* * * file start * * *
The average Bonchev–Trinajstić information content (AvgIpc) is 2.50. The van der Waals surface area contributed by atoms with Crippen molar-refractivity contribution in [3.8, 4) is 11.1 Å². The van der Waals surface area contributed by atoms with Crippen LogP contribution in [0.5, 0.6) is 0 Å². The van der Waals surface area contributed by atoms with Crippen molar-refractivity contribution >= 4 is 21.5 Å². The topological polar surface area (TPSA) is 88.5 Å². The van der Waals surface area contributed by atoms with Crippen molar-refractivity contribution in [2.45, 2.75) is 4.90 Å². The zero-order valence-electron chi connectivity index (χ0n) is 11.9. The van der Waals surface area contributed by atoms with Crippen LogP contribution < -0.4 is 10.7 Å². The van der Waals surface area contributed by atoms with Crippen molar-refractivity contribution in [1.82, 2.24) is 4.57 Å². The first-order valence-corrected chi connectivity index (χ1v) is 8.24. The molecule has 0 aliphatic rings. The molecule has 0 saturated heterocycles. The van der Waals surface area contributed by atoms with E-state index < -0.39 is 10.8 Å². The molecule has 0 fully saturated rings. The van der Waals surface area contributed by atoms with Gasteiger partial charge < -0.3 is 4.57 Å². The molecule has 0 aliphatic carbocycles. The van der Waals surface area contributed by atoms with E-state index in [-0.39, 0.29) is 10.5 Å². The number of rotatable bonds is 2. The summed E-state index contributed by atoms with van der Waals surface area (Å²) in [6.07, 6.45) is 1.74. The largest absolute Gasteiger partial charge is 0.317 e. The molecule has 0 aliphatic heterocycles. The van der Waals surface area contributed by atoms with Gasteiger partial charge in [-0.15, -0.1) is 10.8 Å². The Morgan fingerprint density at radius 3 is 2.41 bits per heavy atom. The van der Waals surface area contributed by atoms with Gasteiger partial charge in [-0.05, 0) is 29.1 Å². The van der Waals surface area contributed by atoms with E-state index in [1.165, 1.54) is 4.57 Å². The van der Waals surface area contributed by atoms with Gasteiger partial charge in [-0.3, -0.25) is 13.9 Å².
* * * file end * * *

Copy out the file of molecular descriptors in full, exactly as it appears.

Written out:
The average Bonchev–Trinajstić information content (AvgIpc) is 2.50. The van der Waals surface area contributed by atoms with Crippen molar-refractivity contribution in [3.8, 4) is 11.1 Å². The van der Waals surface area contributed by atoms with Crippen LogP contribution in [0.5, 0.6) is 0 Å². The van der Waals surface area contributed by atoms with Crippen molar-refractivity contribution >= 4 is 21.5 Å². The topological polar surface area (TPSA) is 88.5 Å². The van der Waals surface area contributed by atoms with Crippen molar-refractivity contribution in [2.45, 2.75) is 4.90 Å². The zero-order valence-electron chi connectivity index (χ0n) is 11.9. The van der Waals surface area contributed by atoms with Crippen LogP contribution < -0.4 is 10.7 Å². The van der Waals surface area contributed by atoms with Crippen molar-refractivity contribution in [1.82, 2.24) is 4.57 Å². The first-order valence-corrected chi connectivity index (χ1v) is 8.24. The molecule has 0 aliphatic rings. The molecule has 0 saturated heterocycles. The van der Waals surface area contributed by atoms with E-state index < -0.39 is 10.8 Å². The molecule has 0 fully saturated rings. The van der Waals surface area contributed by atoms with Gasteiger partial charge < -0.3 is 4.57 Å². The molecule has 0 aliphatic carbocycles. The van der Waals surface area contributed by atoms with E-state index in [-0.39, 0.29) is 10.5 Å². The number of rotatable bonds is 2. The summed E-state index contributed by atoms with van der Waals surface area (Å²) in [6.07, 6.45) is 1.74. The largest absolute Gasteiger partial charge is 0.317 e. The molecule has 0 aliphatic heterocycles. The van der Waals surface area contributed by atoms with Gasteiger partial charge in [-0.15, -0.1) is 10.8 Å². The Morgan fingerprint density at radius 3 is 2.41 bits per heavy atom. The van der Waals surface area contributed by atoms with Gasteiger partial charge in [-0.05, 0) is 29.1 Å². The van der Waals surface area contributed by atoms with E-state index in [1.165, 1.54) is 4.57 Å². The van der Waals surface area contributed by atoms with Gasteiger partial charge in [-0.3, -0.25) is 13.9 Å².